Sporting Notes. BY OPTIMIST." Mr John H. Jones, the popular secre- tary of the Aberaman A.F.C., has been appointed vice-chairman of the Welsh Football League. Mr D. John James was also elected a member of the League, in conjunction with Mr J. M. Shelby-James, of Cwmbach. We shall shortly witness a series of interesting sports meetings in connec- tion with some of the school-children of the district. In all probability the venue will be the Athletic Grounds. 1 hear that the teachers are already busy preparing their pupils. If training for athletes were allowed at the Park, and permission to utilise one of the top roads had been granted by the Council authorities, it would prove a boon and a blessing to local aspirants for athletic fame. Has not the Park been the nursery of some of our prominent footballers? And why should not the Park be utilised for Athletic purposes as in other towns? If our Council would agree to the latving out of a grass track of about 400 yards in circumference with a 100 yards' straight sprint course, it would meet the approval of the inhabitants of the place. The Park officials would roll this, and keep it cut and in good racing order. Dressing accommodation could be provided at the adjacent open-air baths at a nominal charge of a penny each evening, and training could be possible three nights a week, say, after 6 p.m. There are several honorary trainers in the district who would be pleased to give their services, though it could be arranged that these helpers would be paid for their services afterwards. Further, experienced men could be ap- pointed to visit this Park Training Track as general advisers. It is here that sprinters, or would-be runners, could be taught the way to start with- out the aid of the pistol bang. Indeed, in course of time, our Council would find the track a remunerative one, and a series of displays would prove very attractive. The matter is worthy of iconsideration. There are few games for the success- ful playing of which so much depends upon the player's equipment as the game of tennis. First in order comes the choice of a racket. For ladies the weight may vary from 131; ozs. to 14 ozs, but the latter weight should be used by those with strong wrists. The player of average power will find 13t ozs the most satisfactory. The usual fault in a stock racket is an unduly heavy head, and this involves great strain "on the wrists. However, too light a head leads to loss of power in the stroke, and is bad for overhead serving," smash- ing," and "driving." The circumfer- ence of the average handle should measure from 44 to 5 inches. It has been suggested year in, year out, that the appointment of neutral umpires at cricket matches would do away with a great deal of wrangling and bad feeling between players. Hence local clubs could do well to emu- late the example set by their football friends in allowing outsiders to decide when a player is out or not. Cricket has still plenty of room for improve- ment, and some of its laws need a little amending. The "Leader" was the first to pub- lish the Town Football Club's fix- tures for next season. By the way, cannot something be done to prevent the clashing of so many of the best fixtures Saturday after Saturday with those of, say, Merthyr Town or Moun- tain Ash ? No doubt, the local club has suffered by this unfortunate state of things as much as any club in South Wales. Serious injury is done to local senior football bv the clashing of fix- tures. Merthyr Town directors should take the hint. They have had a long pull already! With regard to the motor-cycle, I think the remarkable number of last- minute alterations suggest that makers and expert riders are far from satis- fied. There are many members of the local Motor Club of the opinion that greater strength in minor parts is essential in the present machine. This is proved by the number of break- downs caused by oil pipes and similar parts breaking away. A large number of the admirers of Mr Jack Sheen, our erstwhile cycle champion and general athlete, often ask why he does not turn out once more. Apart from his performances on the cycling track, Mr Sheen has been a sprinter of no mean ability and prowess. Short-distance work has been his forte, and he possessed a fine turn of speed. He has raced on the track for many years, and it is surprising to find that he has lost none of his old style. He sits his machine as though he were part of it, and pedals easily and gracefully. In judgment and track tricks, as well as in all-round sport, he cannot be beaten in the valley. In- deed, he should be prevailed upon to turn out once more. Who were the party of well-known local sportsmen who were seen wrestling, running, and boxing on top of the Graig Mountain last Saturday afternoon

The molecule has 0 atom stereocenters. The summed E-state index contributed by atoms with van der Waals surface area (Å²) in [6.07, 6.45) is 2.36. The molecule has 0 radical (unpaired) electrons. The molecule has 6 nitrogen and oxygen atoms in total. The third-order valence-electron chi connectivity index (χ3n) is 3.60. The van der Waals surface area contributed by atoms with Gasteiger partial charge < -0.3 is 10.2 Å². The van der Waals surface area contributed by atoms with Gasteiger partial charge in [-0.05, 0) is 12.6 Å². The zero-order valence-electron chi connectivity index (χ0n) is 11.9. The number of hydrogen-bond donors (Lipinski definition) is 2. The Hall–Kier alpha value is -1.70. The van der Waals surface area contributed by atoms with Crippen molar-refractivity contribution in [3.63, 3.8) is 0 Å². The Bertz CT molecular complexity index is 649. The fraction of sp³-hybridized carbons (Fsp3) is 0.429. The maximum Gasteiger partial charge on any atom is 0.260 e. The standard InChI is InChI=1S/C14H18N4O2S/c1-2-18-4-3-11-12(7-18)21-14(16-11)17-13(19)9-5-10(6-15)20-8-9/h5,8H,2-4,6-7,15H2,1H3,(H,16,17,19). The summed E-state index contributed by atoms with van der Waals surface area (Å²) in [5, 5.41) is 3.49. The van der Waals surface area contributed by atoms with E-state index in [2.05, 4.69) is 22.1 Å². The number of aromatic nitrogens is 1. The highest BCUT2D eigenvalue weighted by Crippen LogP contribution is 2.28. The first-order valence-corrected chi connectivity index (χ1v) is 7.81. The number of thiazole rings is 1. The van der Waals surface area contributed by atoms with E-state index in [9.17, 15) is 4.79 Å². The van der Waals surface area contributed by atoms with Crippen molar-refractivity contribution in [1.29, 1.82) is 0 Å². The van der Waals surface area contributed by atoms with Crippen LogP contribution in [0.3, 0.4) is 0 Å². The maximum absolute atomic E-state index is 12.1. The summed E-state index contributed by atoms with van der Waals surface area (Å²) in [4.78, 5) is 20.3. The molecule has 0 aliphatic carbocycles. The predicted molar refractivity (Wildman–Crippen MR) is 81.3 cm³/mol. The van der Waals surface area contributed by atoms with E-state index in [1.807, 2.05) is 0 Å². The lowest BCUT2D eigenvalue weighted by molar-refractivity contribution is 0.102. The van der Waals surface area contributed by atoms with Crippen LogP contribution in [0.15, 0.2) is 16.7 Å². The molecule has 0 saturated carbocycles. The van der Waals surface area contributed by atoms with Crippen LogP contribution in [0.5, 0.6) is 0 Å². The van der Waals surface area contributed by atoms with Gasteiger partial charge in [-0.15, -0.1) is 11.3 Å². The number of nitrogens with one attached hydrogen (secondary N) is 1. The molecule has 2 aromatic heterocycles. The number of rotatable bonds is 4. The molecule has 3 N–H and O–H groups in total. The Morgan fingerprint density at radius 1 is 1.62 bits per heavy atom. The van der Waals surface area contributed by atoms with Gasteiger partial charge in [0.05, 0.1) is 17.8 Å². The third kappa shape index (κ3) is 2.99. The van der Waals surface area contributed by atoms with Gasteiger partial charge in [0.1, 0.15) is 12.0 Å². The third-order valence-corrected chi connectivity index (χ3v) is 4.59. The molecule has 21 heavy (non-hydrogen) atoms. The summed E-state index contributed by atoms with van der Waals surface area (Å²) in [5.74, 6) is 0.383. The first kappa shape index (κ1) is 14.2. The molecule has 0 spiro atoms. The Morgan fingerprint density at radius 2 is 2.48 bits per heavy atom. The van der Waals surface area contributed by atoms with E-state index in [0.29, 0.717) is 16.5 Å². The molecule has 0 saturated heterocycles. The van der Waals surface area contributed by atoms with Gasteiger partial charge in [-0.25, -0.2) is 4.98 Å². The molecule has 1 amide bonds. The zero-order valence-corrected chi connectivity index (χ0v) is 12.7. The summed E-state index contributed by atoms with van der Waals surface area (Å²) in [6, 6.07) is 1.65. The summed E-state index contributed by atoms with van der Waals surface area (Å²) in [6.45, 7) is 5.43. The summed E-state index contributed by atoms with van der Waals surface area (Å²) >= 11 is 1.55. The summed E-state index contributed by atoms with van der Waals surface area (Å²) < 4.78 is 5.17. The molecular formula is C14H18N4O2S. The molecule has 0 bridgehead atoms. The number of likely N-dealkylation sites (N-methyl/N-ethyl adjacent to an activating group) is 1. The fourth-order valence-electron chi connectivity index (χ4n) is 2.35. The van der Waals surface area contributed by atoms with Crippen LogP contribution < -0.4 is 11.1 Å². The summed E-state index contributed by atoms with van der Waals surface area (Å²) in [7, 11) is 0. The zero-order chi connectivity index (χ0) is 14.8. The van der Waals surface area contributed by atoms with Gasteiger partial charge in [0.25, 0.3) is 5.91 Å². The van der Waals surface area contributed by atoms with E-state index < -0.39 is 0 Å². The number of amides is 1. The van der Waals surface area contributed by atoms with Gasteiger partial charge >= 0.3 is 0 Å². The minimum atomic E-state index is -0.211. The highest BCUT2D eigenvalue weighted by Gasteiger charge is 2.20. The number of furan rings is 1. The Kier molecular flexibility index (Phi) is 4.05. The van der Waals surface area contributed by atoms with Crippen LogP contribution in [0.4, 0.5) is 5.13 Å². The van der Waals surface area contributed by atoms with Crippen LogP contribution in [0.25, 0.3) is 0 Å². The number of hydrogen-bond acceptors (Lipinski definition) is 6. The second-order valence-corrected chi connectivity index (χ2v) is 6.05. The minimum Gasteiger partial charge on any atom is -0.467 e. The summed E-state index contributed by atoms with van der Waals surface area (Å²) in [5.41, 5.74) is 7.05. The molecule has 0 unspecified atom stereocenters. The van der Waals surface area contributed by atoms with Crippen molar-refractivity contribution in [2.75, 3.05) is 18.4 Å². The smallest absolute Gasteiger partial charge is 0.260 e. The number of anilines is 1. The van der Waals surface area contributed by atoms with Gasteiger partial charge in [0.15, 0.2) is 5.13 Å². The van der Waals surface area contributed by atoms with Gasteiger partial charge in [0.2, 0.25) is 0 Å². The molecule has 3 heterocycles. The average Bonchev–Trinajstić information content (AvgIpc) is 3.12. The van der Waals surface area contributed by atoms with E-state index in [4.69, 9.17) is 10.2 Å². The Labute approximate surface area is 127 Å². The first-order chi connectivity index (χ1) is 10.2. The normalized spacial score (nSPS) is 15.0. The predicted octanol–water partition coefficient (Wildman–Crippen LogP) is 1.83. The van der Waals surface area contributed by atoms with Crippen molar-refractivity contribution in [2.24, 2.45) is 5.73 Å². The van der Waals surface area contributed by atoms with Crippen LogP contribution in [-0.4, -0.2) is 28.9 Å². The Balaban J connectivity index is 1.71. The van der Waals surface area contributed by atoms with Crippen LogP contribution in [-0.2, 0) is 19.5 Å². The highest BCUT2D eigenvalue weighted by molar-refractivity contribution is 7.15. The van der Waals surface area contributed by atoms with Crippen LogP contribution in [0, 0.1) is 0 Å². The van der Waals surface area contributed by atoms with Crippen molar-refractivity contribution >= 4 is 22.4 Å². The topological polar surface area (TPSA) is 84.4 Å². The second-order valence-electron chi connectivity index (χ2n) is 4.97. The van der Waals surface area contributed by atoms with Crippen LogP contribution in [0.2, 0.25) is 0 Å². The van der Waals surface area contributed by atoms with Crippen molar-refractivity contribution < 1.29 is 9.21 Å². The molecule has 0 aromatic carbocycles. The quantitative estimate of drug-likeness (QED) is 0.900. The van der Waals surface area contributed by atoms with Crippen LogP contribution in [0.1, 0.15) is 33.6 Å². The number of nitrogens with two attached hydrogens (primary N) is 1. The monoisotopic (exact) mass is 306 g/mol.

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Terribls Progress of Anaemia. Indeed, 1 began to have night- sweats that made me weaker, and every exertion made me swoon. I then had hospital treatment when doctors said I was in danger of consumption. But was soon so thin that I seemed nothing bat skin and bones, and in spite of treatment grew weaker; I quite lost hope of being cured. Then it was that mother took me to have my photograph taken. However, someone persuaded her to give me Dr. Williams' Pink Pills. I took the Pills regularly, and was soon able to eat well. As I persevered with the Pills the night sweats ceased, and I did not feel so weary. Steadily the fainting attacks and breathlessness left me, and my strength came back. "After taking some further supplies of these Dr. Williams' Pink Pills, my blood became rich and red, my health grew regular and my cure was soon complete. Dr. Williams' Pink Pills for Pale People saved me from a serious state, and I have splendid health now; also my little son is quite a strong, sturdy little chap." FREE HEALTH BOOK. — Every sufferer from Anjemia should write to Dr. Williams' Medicine Co., 46 Holborn Viaduct, London. E.C., asking for free book "Disorders of the Blood." The secret of be- ing well is to keep the blood rich and red and nourishing by taking Dr. Wil- liams' Pink Pills which have cured countless serious cases of Anaemia. Indigestion, Genera! Weakness. Neuralgia, Neurasthenia and Disorders of the Blood and Nerves. Price 2s. 9d. one box, or 13s. 9d. for six boxes, post free. Also of dealers, but if offered substitutes be firm, and say No and ask plainly for Dr. Williams Pink Pills.